Two new discoveries

Nevine El-Aref , Wednesday 29 Apr 2020

An ancient Egyptian 17th-Dynasty funerary collection and a set of rock engravings are new discoveries made this week, reports Nevine El-Aref

Two new discoveries
Mummy plaques unearthed

An ancient Egyptian 17th-Dynasty anthropoid coffin along with a mud-brick offering chapel and a pile of mixed materials from funerary equipment were unearthed at the Draa Abul-Naga Necropolis on the west bank of the Nile this week by a Spanish-Egyptian archaeological mission during excavations in the area in front of the courtyard of the Tomb of Djehuty (TT 11).

Director of the mission José Galàn explained that the coffin was carefully placed on the ground horizontally. It measures 1.75x0.33m and was carved in wood cut from a single trunk of a sycamore tree and then coated with whitewash and the sides painted in red.

Inside the coffin lay a mummy of a 15- or 16-year-old girl resting on her right side. The mummy is in bad condition, but the girl is wearing two earrings in one of her ears, both of a spiral shape and coated with a layer of metal that may be copper. She also has two rings, one made of bone and the other with a blue glass bead set on a metal base and tied with a string. Four necklaces are tied together by a faience clip surrounding the chest.

One necklace is 70cm long and made of faience rounded beads, alternating in dark and light blue. The second one is 62cm long and made of green faience and glass beads. “The most beautiful is the third necklace,” Galàn said, adding that it measures 61cm long and consists of 74 pieces, combining beads of amethyst, cornelian, amber, blue glass and quartz. It also has two scarabs, one of them depicting the falcon god Horus, and five faience amulets.

The fourth necklace is made of several strings of faience beads tied together at both ends by a ring combining all the strings.

At the opposite side of the mud-brick chapel, a small coffin made of mud was also found. It is still closed and tied together by string. Inside, a wooden ushabti figurine was found wrapped in four linen bandages. The ushabti figurine and one of the linen bandages are labelled in hieratic text identifying its owner as Djehuty, who lived during the 17th Dynasty (ca 1600 BC).

In the same area, but inside a funerary shaft, a pair of leather sandals was found, together with a pair of leather balls tied together by string, dating to the 17th Dynasty. “The sandals are in a good state of preservation, despite being 3,600 years old,” Galàn said. He added that they are dyed in a vivid red colour and engraved with various motifs showing the god Bes, the goddess Taweret, a pair of cats, an ibex, and a rosette.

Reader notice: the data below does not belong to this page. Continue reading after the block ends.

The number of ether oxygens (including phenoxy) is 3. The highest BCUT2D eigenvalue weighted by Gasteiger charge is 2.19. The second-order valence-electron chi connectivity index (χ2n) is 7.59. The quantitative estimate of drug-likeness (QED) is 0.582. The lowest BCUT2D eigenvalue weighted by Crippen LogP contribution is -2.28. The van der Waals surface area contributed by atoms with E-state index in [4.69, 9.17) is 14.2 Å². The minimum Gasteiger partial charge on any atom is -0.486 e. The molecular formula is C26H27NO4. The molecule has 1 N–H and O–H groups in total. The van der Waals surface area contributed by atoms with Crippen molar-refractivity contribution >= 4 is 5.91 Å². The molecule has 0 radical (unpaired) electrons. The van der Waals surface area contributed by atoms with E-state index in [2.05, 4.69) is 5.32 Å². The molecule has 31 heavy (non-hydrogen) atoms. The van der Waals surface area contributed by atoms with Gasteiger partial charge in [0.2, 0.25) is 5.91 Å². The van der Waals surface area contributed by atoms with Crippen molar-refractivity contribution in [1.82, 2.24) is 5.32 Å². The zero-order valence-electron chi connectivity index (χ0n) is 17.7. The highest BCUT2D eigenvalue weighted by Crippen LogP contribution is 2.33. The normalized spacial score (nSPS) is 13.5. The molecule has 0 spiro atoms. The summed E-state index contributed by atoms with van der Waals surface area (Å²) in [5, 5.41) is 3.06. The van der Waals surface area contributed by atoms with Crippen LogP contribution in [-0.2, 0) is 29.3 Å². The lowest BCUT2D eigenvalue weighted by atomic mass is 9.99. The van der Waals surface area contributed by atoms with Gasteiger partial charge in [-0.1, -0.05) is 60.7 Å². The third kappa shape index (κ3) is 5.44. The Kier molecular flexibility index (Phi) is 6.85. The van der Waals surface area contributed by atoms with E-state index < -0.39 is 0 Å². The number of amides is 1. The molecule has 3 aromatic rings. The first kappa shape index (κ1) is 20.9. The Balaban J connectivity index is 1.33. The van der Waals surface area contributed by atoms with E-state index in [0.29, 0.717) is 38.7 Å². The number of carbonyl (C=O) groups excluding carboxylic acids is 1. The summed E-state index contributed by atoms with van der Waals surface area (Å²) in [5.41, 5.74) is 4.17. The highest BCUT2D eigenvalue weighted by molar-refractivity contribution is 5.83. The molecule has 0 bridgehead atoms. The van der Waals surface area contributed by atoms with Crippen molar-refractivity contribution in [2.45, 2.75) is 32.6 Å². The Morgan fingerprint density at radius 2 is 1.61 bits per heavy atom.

The sandals probably belonged to a woman, and the balls would have been used by women as a sport or as part of choreography, according to depictions of everyday life found in the Beni Hassan tombs of the 12th Dynasty.

Also this week, a new archaeological discovery of an ancient cave decorated with distinguished engravings depicting scenes of animals was made at the Wadi Al-Zulma in North Sinai.

According to Ayman Ashmawi, head of the Ancient Egyptian Antiquities Sector at the Ministry of Antiquities, the cave is the first of its kind to be discovered in the area. He said that the scenes inside the cave were very different from those found in South Sinai, as they have a special artistic style that resembles raised reliefs. Studies are underway to determine their date.

Hisham Hussein, the head of the mission, said that most of the scenes were carved along the cave’s inner walls and depict animals including camels, deer, mules, mountain goats, and donkeys.

The remains of circular stone buildings were also discovered around 200m southwest of the cave. These likely constitute the remains of an ancient settlement.


*A version of this article appears in print in the  30 April, 2020 edition of Al-Ahram Weekly under headline: United we stand


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